This is another tool that has worked itself into my computer toolkit. Good stuff.
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After some days of work I can release a First Package of Moblin4Children.
It's nothing of special at the moment. It's just a package that copy a precompiled GCompris under /usr/local and overwrites the default /etc/xdg configuration (be careful).
I have been testing Ubuntu 9.10 (Karmic Koala) Alpha 3 for the past few days. I like it, a lot. It has a lot of really good changes, improvements and fixes. One of the biggest, though, needs to be handled with care - they are changing from the original (legacy) GRUB bootloader to the new GRUB 2 (aka grub-pc). There is always a certain amount of risk involved when changing such a fundamental piece of software, but I have installed Karmic, with GRUB 2, on all of my systems now, and none of them had a problem with it. However, users who have multi-boot systems, and those who are accustomed to editing their GRUB configurations, are in for some surprises, and some adjustment.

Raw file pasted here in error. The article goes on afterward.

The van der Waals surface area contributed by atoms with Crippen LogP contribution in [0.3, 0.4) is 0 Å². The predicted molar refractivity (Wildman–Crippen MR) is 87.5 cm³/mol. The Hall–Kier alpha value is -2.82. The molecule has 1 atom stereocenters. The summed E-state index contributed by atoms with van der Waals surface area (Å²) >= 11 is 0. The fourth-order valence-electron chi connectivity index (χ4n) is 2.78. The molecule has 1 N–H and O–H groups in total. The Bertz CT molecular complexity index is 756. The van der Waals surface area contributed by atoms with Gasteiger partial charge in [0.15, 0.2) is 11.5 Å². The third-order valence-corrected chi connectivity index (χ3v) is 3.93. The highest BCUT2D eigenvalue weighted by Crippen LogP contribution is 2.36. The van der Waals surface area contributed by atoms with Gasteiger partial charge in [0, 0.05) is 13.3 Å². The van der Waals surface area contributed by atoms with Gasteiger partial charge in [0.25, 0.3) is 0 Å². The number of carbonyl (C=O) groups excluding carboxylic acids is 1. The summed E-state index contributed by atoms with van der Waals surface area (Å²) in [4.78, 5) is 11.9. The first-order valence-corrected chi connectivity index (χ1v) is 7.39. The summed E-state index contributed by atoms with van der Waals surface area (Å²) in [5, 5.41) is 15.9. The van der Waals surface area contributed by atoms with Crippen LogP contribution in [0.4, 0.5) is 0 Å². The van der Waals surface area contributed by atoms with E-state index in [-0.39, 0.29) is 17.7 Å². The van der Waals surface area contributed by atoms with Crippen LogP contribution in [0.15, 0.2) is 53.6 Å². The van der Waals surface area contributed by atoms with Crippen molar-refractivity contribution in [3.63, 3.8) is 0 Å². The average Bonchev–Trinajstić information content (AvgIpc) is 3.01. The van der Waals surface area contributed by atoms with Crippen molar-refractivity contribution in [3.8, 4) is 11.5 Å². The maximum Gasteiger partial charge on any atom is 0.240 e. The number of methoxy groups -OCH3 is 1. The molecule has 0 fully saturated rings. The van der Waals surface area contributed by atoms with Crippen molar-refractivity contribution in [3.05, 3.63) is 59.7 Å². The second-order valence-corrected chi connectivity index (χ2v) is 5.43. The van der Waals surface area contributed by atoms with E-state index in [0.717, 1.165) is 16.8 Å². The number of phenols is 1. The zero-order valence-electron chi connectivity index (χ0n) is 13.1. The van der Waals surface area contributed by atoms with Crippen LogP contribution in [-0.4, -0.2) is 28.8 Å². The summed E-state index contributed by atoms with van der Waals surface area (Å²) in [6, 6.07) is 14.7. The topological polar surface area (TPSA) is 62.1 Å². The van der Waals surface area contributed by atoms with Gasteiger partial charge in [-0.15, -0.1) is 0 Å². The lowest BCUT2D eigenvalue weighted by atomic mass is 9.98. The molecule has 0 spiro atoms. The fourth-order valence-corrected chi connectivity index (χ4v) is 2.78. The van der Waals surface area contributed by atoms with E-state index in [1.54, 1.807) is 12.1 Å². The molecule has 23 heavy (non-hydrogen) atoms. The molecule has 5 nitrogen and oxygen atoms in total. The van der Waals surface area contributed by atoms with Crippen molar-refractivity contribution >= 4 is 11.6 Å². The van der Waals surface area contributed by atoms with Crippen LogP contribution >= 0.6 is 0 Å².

I don't intend to go into a lot of detail here about using or configuring GRUB - that is covered adequately on the <a href="http://www.ubuntu.com/testing/karmic/alpha2">Ubuntu 9.10 Alpha 2</a> announcement and related pages. What I want to describe here, briefly, is how I have set up my multi-boot systems to have both Januty and Karmic installed, retain legacy GRUB for Jaunty (and other multi-boot use) and use GRUB 2 for Karmic.
The first step is simple. Install Ubuntu 9.10 Alpha 2 to a separate partition on your disk. I did this, and didn't pay any attention to GRUB installation, and what I ended up with was GRUB 2 in the MBR of the disk, which makes it the default bootloader. Because I multi-boot a LOT of other Linux distros and XP Professional on this netbook, and I am totally clueless about configuring GRUB 2, I wasn't too happy with that. I restored legacy GRUB after booting the existing Jaunty partition, but then I couldn't use the standard configfile notation in the Jaunty GRUB configuration to boot Karmic. Ugh.
The Karmic Alpha release mentions that GRUB 2 can be chainloaded from a legacy GRUB installation. The instructions there describe installing GRUB 2 into the existing Jaunty system, and then chainloading to run it. Also not what I wanted to do. Knowing that chainloading is not terribly complex, I decided to try to set up what I really wanted myself. It turned out to be even easier than I expected.